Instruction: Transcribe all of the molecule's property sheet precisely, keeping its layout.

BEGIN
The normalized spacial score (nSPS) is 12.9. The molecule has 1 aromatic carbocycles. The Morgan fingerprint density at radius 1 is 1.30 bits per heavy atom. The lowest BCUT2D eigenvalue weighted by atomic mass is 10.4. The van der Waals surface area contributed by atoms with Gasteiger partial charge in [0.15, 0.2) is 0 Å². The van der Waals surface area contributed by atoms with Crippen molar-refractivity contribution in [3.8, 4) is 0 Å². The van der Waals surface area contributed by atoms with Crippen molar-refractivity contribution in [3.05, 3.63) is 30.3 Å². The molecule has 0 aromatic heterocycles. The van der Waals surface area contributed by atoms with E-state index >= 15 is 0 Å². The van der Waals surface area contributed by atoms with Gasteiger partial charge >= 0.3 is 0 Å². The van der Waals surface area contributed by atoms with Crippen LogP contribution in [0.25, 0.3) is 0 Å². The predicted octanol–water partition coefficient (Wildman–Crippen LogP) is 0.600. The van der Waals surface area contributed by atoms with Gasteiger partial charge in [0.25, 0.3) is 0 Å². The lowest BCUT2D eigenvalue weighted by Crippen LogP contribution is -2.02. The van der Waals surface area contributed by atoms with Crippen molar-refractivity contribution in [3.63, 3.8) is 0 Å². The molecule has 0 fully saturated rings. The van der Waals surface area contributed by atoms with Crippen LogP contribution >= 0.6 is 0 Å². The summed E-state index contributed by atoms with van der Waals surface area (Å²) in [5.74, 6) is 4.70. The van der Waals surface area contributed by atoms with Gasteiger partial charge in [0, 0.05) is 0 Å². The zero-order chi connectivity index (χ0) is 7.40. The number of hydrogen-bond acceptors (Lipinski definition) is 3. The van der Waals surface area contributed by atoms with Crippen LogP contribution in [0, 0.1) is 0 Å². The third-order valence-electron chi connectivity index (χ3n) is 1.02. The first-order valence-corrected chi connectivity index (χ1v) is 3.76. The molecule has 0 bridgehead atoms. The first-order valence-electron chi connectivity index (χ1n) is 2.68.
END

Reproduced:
The normalized spacial score (nSPS) is 12.9. The molecule has 1 aromatic carbocycles. The Morgan fingerprint density at radius 1 is 1.30 bits per heavy atom. The lowest BCUT2D eigenvalue weighted by atomic mass is 10.4. The van der Waals surface area contributed by atoms with Gasteiger partial charge in [0.15, 0.2) is 0 Å². The van der Waals surface area contributed by atoms with Crippen molar-refractivity contribution in [3.8, 4) is 0 Å². The van der Waals surface area contributed by atoms with Crippen molar-refractivity contribution in [3.05, 3.63) is 30.3 Å². The molecule has 0 aromatic heterocycles. The van der Waals surface area contributed by atoms with E-state index >= 15 is 0 Å². The van der Waals surface area contributed by atoms with Gasteiger partial charge >= 0.3 is 0 Å². The van der Waals surface area contributed by atoms with Crippen LogP contribution in [0.25, 0.3) is 0 Å². The predicted octanol–water partition coefficient (Wildman–Crippen LogP) is 0.600. The van der Waals surface area contributed by atoms with Gasteiger partial charge in [0.25, 0.3) is 0 Å². The lowest BCUT2D eigenvalue weighted by Crippen LogP contribution is -2.02. The van der Waals surface area contributed by atoms with Crippen molar-refractivity contribution in [3.63, 3.8) is 0 Å². The molecule has 0 fully saturated rings. The van der Waals surface area contributed by atoms with Crippen LogP contribution >= 0.6 is 0 Å². The summed E-state index contributed by atoms with van der Waals surface area (Å²) in [5.74, 6) is 4.70. The van der Waals surface area contributed by atoms with Gasteiger partial charge in [0, 0.05) is 0 Å². The zero-order chi connectivity index (χ0) is 7.40. The number of hydrogen-bond acceptors (Lipinski definition) is 3. The van der Waals surface area contributed by atoms with Crippen LogP contribution in [0, 0.1) is 0 Å². The third-order valence-electron chi connectivity index (χ3n) is 1.02. The first-order valence-corrected chi connectivity index (χ1v) is 3.76. The molecule has 0 bridgehead atoms. The first-order valence-electron chi connectivity index (χ1n) is 2.68.